Last week I ended six months of intensive, communal living in an inner-city homeless ministry and prayer house where I was in constant loud and crazy human contact. Now, I am alone, staying in my friend’s basement, a two bedroom apartment, in the quiet suburbs, by myself. While I continue to serve regularly at Hope City and encounter God in the quiet, not living in close quarters amongst friends and fellow intercessors, not staying with brothers who are struggling to overcome addictions, not having those late night conversations about the battles and victories we are having in Christ, and not tip-toeing around the new guy, asleep on a cot in the hallway, just to get to the shower; well, what could be as compelling ? Writing this on a memory foam bed, sipping oolong tea, listening to the gentle hum of a dehumidifier, my mind wanders and I find my heart feeling lost and lonely. The extra free time has allowed me to read more, practice a bit more, and begin a part time server job at a restaurant; this is something I had been in desperate need of, simple work that pays a few bills. Aside from that, how unexciting and yet intoxicating is comfort! One of my last, late night conversations at Hope City was about the deceptive and very powerful work of the enemy comfort. Basically, when one is to comfortable, it is easy to become complacent and greedy. I’d rather sleep in bunks and get up early to pray and clean and pray and clean and put together hundreds of bags of groceries for the poor, and pray and clean and bump shoulders with people just like me, hurting, confused, but learning love.
It was so exciting just to eat and sleep in that community that now being apart from it at night has found me lost for how to experience the world of privacy again. I’m convinced too much privacy is dangerous for the soul. Our private thoughts should lead to truth, love, and friendship; instead, they often push us toward regrets and distractions. I’ve learned to remind myself, during this solitary time, what God has done, and to be thankful for it! How fortunate are we to know the Creator and his love?!
Yesterday, I was driving to look at a house that my friend’s step-dad is selling. I’m not able to buy it, of course, but I may house sit, paying only for utilities, for a few months; this is one of many recent financial miracles. Money miracles, like finding money on the ground, are so encouraging, but they are lame compared to when we see them in a friend’s life. While I was driving past University of Missouri at Kansas City, I serendipitously saw a friend, I’d been meaning to hang out with, waiting for the bus. I picked him up and took him to a nearby grocery store where he needed to shop. There by the front door a smiling friend poked his head around the portico column! This guy was in all sorts of financial and legal trouble when he left Hope City, but he said that his lawyer had unexpectedly waved all his fees! He is living at home and working two jobs! He was doing so well and how much that meant to me! These serendipitous happenings are now a regular joy in my life, each an encounter with the power and love of God.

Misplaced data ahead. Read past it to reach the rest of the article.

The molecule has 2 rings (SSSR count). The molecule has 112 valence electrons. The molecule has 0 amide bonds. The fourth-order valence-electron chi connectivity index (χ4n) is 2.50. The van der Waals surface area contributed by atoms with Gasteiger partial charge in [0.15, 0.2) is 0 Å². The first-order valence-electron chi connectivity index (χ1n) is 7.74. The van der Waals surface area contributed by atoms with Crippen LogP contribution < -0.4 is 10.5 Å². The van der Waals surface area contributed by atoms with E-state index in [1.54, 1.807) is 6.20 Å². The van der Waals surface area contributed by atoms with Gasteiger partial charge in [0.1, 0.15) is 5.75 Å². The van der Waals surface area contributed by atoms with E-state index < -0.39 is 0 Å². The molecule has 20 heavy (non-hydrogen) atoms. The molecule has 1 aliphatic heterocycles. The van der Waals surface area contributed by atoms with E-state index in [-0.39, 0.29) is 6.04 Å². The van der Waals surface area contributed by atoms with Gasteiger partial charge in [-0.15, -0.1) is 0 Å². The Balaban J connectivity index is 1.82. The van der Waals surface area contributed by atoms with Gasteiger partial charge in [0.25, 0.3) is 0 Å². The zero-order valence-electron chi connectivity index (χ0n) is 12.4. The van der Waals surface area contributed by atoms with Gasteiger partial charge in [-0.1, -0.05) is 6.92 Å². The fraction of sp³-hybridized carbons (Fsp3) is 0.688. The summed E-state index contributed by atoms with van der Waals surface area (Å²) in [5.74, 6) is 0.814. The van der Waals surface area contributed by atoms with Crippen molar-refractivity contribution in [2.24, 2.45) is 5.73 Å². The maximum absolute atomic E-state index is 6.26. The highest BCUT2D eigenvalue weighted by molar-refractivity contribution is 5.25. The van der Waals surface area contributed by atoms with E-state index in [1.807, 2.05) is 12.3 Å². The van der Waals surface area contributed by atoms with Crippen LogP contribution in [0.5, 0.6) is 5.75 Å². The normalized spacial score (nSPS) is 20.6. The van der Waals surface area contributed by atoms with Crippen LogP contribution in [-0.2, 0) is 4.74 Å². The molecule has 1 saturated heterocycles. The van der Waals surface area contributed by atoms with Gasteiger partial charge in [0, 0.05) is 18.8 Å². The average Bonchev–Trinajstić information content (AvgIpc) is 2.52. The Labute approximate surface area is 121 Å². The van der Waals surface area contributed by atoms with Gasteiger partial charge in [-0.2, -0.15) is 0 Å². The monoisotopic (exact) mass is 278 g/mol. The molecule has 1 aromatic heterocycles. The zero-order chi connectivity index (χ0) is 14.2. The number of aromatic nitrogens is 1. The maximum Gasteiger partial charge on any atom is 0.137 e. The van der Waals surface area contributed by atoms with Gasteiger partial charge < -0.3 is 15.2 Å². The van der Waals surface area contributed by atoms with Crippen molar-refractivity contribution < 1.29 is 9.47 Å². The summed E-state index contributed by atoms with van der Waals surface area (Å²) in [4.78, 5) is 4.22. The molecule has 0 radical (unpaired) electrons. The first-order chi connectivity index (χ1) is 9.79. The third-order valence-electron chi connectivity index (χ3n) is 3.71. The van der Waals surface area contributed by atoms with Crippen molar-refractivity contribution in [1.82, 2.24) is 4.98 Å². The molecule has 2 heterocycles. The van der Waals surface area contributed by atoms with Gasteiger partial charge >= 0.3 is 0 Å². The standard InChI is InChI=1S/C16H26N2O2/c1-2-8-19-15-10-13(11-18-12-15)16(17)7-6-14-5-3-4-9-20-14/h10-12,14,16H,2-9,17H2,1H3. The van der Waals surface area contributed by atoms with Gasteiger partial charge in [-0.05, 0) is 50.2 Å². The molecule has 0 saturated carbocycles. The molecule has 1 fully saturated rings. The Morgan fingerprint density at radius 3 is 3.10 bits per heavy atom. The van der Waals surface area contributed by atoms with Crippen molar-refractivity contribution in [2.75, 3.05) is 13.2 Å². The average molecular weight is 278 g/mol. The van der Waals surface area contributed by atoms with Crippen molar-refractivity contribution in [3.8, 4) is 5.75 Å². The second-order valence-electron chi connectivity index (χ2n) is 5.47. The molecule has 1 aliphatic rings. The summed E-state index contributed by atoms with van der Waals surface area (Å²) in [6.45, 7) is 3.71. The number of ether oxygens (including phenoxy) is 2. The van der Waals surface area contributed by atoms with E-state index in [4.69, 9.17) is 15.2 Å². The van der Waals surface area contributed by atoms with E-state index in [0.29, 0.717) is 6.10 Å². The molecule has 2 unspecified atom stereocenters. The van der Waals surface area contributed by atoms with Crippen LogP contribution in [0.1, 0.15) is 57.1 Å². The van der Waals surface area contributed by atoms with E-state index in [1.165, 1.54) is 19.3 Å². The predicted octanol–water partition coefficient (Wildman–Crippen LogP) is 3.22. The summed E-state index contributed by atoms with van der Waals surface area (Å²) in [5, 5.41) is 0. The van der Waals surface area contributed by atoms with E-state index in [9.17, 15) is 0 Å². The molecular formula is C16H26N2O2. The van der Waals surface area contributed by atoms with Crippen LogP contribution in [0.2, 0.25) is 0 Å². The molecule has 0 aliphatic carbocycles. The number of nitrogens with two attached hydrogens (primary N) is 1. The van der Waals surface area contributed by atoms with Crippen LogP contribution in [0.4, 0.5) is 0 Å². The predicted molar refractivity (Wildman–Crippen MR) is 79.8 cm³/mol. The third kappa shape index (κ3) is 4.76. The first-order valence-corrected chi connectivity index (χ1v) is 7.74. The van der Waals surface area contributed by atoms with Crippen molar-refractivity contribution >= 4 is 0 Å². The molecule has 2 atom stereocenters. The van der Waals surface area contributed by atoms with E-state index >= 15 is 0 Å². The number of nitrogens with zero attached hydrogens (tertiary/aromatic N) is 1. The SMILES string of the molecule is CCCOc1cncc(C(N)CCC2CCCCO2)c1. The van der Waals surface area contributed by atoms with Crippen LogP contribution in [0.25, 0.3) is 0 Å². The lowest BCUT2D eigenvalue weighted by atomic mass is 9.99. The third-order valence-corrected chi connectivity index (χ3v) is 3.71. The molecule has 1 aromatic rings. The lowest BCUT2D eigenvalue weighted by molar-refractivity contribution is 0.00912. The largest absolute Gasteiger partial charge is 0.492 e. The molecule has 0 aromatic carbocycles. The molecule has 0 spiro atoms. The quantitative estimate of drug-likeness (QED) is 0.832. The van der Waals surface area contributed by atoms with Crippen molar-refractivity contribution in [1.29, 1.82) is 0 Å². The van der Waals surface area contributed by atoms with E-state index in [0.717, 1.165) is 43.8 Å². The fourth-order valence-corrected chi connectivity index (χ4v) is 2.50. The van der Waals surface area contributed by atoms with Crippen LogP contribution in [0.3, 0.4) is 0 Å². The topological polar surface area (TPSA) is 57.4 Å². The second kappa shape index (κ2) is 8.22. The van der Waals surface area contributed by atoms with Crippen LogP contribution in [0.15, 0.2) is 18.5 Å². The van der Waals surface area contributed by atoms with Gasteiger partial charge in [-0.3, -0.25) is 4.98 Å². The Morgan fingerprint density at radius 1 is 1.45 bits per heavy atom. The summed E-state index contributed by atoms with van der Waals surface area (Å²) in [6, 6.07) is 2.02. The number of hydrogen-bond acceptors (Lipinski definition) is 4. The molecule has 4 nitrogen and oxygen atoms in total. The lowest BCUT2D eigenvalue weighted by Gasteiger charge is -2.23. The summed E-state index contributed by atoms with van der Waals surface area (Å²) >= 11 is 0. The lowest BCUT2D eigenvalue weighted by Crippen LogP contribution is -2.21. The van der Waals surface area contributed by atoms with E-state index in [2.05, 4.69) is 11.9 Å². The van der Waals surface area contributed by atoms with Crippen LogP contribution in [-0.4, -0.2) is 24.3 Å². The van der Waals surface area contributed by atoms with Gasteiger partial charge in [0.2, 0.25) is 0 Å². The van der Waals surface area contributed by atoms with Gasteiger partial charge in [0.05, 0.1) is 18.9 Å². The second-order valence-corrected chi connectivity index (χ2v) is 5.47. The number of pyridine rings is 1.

On Thursday, I was playing bass for the morning intercession service and all was quaint until Sam, a rap artist from the neighborhood, started rapping a prophetic word, then our leader sang a prophetic word, then another singer sang prophetically, “Peter, it’s time to step out of the boat…” WOW! The spirit fell, and we had a long period where no one was praying or singing, we were just listening and thinking about what the Lord was saying. Nick was on drums, the other Nick was on electric guitar, and the other Aaron was leading vocals and pounding the keys, so it was the 2 Nicks and 2 Aarons! I couldn’t help but smile as the presence of the Lord swept through the room as we were grinding this intense minor progression with poly-rhythmic drumming and trance-like guitar sweeps. I’m new as a bassist, but while my fingers cautiously walked across the fat strings and joyously found pulsing tones, I realized again how to lift up my love to the Lord.
Intercession is so much more important than most of us would like to admit. Many of the greatest theologians of history devoted their lives to prayer in monasteries. Monks have transformed the world through their prayers for thousands of years. Even though I won’t be living in the Hope City dorms, I will continue to play music and sing at Hope City and at the Global Prayer Room for at least ten hours a week. This is far more than I was accustomed to as a church music director so I’ll need His grace to continue. I’ve been praying about going on staff with this prayer movement, and continuing to partner with them in the inner city. I love encountering the power of God in prayer and interceding for the lost, praying for the church, and learning daily to lean on faith and see mountains moved.
There is a place in between the whispered prayers, hummed melodies, and dark moments of weakness where God’s love and song score our lives with light and hope. It is uncomfortable, gripping, dramatic, but full of hope and peace, and while singing prayers like King David may not be for everyone, the power of God is never absent during our solitary feelings or our silence.